Crucial, often overlooked aspects of the position such as ball security, timing in the screen game, and the willingness to give up his body in pass protection could prove to be key elements that would earn Riddick a few plays from scrimmage sooner rather than later.

With so many able bodies manning the tailback and wide receiver positions in '09, Riddick will likely receive a season on the scout team. But a player with Riddick's quickness and cutting ability could lend an immediate hand, albeit in small doses, to an already talented offense.

It's too early to make this comparison, and Irish fans might not appreciate the reference to an old enemy, but Riddick's cutting ability reminds me of former (1990-92) Miami Hurricane's all-purpose back (and Dallas Cowboys wide receiver) Kevin Williams. (With that over-the-top observation out of the way we'll now allow Riddick to grow into his role as a college football player.)

Dan Fox (Linebacker): Primarily a safety in high school, Fox will likely spend the 2009 season growing into the body of a collegiate outside linebacker. His speed and size (6'4" 220-range), not to mention his skill set, could yield early playing time on Irish coverage units though finding a role on the No. 1 kick coverage team in the nation will not be an easy task for any newcomer this season.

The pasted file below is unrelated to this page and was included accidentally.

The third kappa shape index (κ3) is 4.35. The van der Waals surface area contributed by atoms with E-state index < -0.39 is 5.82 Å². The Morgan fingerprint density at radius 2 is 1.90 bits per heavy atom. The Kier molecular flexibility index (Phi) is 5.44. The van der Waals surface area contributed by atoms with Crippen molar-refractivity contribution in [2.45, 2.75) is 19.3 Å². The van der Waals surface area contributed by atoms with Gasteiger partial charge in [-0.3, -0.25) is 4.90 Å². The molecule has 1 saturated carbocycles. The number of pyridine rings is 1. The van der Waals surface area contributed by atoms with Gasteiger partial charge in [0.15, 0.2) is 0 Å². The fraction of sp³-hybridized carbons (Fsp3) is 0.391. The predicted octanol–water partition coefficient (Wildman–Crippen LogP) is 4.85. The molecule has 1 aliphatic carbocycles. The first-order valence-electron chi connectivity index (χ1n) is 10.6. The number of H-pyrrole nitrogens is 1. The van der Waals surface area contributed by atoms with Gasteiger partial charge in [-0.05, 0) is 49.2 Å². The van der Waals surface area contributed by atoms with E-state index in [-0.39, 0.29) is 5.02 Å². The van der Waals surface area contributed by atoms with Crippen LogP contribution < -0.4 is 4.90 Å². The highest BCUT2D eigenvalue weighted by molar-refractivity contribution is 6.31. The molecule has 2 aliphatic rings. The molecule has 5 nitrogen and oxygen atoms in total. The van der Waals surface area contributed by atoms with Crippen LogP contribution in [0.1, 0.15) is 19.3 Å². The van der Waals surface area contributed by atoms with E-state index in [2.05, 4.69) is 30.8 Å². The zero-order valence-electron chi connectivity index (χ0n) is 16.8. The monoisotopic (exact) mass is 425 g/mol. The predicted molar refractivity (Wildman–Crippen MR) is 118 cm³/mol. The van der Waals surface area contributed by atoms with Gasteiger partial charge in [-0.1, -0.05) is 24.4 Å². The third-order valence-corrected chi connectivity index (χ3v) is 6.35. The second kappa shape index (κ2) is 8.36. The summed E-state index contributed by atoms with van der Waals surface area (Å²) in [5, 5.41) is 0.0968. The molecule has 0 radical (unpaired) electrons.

While Irish fans tend to lean toward the preservation method of the redshirt scenario for every freshman that is placed exclusively in a special teams role, the coaching staff realizes the need for explosive athletes on coverage units and for talented football players along each special teams unit.

Likely Scout Team Members/Redshirts

Chris Watt (Guard): Watt has a chance to work his way onto the two-deep at guard by season's end, but much of his 2009 playing time will be determined by forces outside of his control: namely the play of left tackle Paul Duncan and sophomore guard and O-Line swingman Trevor Robinson. If Duncan (or anyone else) struggles early there's a strong chance Robinson will bump (the struggling player) from his starting role. That opens up a spot behind senior Chris Stewart at guard.

A spot Watt could work his way into with a strong fall camp and September. Ideally, Watt will receive a season to learn behind a veteran line that looks to reach its potential this fall.

E.J. Banks (Cornerback): Banks, the 2009 class' only defensive back, has a leg up on most of his fellow freshman as his immersion into the Irish football program and the University began in January (Banks, along with Tyler Stockton and Zeke Motta, enrolled at Notre Dame for the '09 Winter semester after graduating from high school one semester earlier than scheduled).

Banks spent the spring learning the nuances of the program but was unable to participate while recovering from a knee injury. He was an explosive quarterback at the high school level, accounting for 24 touchdowns as a passer/rusher. It would be a major surprise if Banks is able to crack the two-deep depth chart at cornerback, a position with the deepest pool of talent on the '09 squad.

Look for Banks to attempt to make a move up the depth chart in Spring Practice 2010 in an effort to minimize the damage due to the departure of senior starters Raeshon McNeil, and (likely) Darrin Walls.